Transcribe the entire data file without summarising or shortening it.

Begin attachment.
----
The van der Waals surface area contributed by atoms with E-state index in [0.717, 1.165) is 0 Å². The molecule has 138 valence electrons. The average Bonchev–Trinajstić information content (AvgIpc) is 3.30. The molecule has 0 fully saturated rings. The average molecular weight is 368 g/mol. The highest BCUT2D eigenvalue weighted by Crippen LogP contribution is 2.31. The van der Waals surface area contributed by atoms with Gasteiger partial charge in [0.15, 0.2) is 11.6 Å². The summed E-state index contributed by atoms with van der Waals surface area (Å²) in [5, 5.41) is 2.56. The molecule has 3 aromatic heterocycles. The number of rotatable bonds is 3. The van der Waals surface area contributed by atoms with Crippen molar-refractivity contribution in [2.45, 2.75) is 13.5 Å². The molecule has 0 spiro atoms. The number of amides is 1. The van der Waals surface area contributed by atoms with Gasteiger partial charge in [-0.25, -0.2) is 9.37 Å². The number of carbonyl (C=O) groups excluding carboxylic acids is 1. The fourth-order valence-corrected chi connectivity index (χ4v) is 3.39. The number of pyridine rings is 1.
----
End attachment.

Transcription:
The van der Waals surface area contributed by atoms with E-state index in [0.717, 1.165) is 0 Å². The molecule has 138 valence electrons. The average Bonchev–Trinajstić information content (AvgIpc) is 3.30. The molecule has 0 fully saturated rings. The average molecular weight is 368 g/mol. The highest BCUT2D eigenvalue weighted by Crippen LogP contribution is 2.31. The van der Waals surface area contributed by atoms with Gasteiger partial charge in [0.15, 0.2) is 11.6 Å². The summed E-state index contributed by atoms with van der Waals surface area (Å²) in [5, 5.41) is 2.56. The molecule has 3 aromatic heterocycles. The number of rotatable bonds is 3. The van der Waals surface area contributed by atoms with Crippen molar-refractivity contribution in [2.45, 2.75) is 13.5 Å². The molecule has 0 spiro atoms. The number of amides is 1. The van der Waals surface area contributed by atoms with Gasteiger partial charge in [-0.25, -0.2) is 9.37 Å². The number of carbonyl (C=O) groups excluding carboxylic acids is 1. The fourth-order valence-corrected chi connectivity index (χ4v) is 3.39. The number of pyridine rings is 1.